What are the most important aspects of your findings?
This is a group that has overwhelmingly successful birth rates, and in fertility medicine, that is unusual. A lot of people see a fertility doctor because they have an underlying medical issue, whereas gay male couples usually have two possible sperm sources, a young egg donor and a gestational carrier who has already had successful pregnancies. I think that, because of these medical factors, birth rates for gay couples could serve as a modern standard for evaluating the success of IVF labs.
The other thing, which aligns with findings in lesbian/bisexual women, is that there is a high rate of twin pregnancies. In our study, the rate of transferring more than one embryo to the gestational carrier was not in line with the standard of care, which strongly recommends transferring a single embryo; it was much higher. We recognize that this may be because a lot of gay men request twins or may ultimately want two children, and fertility doctors may be transferring two embryos to try to save their patients money so they only have to go through the fertility treatment process once. But we need to ask: Are we putting gestational carriers at unnecessary risk from twin pregnancies, and putting gay couples at unnecessary risk of having babies in the NICU? I believe better insurance coverage for fertility care for LGBTQ people would be a safer, healthier way to address the financial pressure.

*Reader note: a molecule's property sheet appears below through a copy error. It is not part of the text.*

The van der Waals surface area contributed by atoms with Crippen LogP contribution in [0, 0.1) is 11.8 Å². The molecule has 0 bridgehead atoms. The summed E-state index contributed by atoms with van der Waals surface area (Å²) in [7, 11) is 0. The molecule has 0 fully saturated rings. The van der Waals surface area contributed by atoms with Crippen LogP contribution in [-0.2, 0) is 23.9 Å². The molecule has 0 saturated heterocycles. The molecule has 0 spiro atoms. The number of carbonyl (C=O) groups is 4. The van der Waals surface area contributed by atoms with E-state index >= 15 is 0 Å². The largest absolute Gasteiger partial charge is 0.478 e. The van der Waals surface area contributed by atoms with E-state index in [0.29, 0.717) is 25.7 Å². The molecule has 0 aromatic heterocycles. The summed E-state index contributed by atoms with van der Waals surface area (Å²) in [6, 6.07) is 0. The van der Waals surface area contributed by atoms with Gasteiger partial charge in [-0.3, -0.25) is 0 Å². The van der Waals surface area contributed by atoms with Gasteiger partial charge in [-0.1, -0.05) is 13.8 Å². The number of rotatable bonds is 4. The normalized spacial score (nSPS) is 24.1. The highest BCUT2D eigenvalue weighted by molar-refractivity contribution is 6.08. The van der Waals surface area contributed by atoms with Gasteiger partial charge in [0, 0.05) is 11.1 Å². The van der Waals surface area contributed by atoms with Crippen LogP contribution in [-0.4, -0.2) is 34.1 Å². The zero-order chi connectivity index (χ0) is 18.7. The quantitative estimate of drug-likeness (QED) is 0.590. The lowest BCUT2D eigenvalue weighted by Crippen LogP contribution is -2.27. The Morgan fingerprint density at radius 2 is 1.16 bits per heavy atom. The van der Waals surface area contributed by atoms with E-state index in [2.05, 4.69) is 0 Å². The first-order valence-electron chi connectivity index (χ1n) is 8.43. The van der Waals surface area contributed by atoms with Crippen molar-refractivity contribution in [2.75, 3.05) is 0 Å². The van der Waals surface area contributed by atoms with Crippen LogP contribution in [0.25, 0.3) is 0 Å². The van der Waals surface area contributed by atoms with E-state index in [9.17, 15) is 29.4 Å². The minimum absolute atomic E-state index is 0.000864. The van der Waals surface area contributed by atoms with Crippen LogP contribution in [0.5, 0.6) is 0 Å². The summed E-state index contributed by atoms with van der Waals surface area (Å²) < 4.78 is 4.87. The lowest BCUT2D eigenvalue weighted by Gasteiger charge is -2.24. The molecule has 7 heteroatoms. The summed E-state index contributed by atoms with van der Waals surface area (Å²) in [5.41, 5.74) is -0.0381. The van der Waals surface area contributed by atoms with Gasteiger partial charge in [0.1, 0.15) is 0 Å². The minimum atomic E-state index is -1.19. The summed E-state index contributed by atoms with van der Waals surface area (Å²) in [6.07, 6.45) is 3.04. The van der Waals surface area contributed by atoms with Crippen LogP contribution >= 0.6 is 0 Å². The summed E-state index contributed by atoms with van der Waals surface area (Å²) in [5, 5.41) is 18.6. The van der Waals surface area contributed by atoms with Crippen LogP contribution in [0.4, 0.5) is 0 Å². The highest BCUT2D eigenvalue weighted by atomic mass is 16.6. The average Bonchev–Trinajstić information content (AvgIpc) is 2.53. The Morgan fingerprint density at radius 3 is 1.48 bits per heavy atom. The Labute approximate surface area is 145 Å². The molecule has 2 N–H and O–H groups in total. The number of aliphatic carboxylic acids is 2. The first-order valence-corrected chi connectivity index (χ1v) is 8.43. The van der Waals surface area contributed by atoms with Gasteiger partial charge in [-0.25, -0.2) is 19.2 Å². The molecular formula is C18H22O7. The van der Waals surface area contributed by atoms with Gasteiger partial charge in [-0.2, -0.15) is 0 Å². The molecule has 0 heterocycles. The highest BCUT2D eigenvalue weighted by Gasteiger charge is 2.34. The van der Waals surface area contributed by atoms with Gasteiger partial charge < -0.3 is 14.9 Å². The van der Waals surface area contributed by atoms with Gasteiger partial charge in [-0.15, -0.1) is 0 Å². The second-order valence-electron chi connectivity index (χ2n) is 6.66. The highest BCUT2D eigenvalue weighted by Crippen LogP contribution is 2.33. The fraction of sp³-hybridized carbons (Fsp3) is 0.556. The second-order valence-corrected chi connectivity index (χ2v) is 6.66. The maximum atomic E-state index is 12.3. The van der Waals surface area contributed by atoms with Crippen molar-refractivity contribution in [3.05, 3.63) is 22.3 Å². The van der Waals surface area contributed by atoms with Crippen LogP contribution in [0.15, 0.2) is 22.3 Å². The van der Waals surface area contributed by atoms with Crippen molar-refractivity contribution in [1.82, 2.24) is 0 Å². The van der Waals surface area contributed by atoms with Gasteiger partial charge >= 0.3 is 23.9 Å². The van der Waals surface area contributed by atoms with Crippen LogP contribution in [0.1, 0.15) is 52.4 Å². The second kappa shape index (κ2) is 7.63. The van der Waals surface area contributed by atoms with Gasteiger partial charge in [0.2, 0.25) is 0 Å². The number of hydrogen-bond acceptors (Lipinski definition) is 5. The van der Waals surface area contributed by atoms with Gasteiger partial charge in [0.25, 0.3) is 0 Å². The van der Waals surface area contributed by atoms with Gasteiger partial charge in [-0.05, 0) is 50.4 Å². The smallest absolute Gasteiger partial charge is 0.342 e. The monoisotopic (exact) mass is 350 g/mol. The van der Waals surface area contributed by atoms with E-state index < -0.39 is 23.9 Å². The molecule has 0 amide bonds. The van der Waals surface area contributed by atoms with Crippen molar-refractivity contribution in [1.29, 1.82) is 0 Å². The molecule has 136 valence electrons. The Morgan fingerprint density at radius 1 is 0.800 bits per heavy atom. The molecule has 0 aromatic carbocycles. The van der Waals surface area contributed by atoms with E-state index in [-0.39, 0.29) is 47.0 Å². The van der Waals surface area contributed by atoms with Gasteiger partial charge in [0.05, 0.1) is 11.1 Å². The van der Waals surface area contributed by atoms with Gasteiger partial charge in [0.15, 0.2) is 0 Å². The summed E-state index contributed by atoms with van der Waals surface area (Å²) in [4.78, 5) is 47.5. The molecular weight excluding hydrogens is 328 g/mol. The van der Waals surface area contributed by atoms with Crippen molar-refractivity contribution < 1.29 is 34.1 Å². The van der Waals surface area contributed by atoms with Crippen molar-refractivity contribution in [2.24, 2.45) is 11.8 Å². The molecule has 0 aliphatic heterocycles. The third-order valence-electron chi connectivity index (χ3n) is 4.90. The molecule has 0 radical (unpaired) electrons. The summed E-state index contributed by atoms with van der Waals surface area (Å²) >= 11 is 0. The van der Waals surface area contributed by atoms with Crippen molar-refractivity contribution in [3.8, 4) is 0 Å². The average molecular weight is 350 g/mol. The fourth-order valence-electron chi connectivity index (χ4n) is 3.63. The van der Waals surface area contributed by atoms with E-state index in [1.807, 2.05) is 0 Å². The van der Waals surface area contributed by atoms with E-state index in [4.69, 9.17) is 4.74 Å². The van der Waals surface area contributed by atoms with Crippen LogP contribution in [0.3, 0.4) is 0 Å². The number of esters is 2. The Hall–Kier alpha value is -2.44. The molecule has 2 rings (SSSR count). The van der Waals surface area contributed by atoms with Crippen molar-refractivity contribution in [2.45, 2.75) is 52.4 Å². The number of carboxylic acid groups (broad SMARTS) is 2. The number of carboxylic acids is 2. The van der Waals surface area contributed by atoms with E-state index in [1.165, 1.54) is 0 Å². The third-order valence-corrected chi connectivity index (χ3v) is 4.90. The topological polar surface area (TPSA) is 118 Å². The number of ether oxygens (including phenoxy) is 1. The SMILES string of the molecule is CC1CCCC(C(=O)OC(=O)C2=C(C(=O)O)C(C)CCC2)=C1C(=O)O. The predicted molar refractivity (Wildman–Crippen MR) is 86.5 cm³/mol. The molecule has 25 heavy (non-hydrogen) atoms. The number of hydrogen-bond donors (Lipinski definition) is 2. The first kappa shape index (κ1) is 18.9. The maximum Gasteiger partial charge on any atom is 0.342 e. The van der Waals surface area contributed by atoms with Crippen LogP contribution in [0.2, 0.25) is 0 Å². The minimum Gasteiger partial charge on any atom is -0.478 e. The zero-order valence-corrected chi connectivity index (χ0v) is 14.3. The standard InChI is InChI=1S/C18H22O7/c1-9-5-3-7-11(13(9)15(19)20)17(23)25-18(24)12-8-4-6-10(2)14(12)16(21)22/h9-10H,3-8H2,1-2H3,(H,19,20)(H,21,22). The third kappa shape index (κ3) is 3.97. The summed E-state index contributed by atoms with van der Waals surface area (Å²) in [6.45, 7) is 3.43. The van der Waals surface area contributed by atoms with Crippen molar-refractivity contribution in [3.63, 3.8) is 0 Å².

Before I was an OB/GYN, I thought “This is a health access issue, and if gay men want twins we should respect their autonomy.” But once you take care of complicated pregnancies and realize the risks, it becomes clear that your goal is not to hurry. The goal is one healthy baby at a time.
What does it add to have physician-scientists like you, who are gay themselves, answering research questions about this population of prospective parents?
There is research to show that patients do better when their physician is a member of the same race. I suspect that same logic applies for members of the LGBTQ community. I’m currently a fellow, and I have patients coming specifically to see me, not because I’m the most amazing doctor but because I’m gay, and they want a gay doctor. Also, it’s important because I’m publishing the first study in this area—sometimes, if you don’t have the lived experience, you don’t consider what people in that community do or what’s important to them. The work just isn’t being done otherwise.
Brent Monseur et al, Pathways to Fatherhood: Clinical Experiences with Assisted Reproductive Technology in Single and Coupled Intended Fathers, F&S Reports (2022). DOI: 10.1016/j.xfre.2022.07.009
Having a biological child can be complicated for gay men (2022, August 16)
retrieved 3 October 2022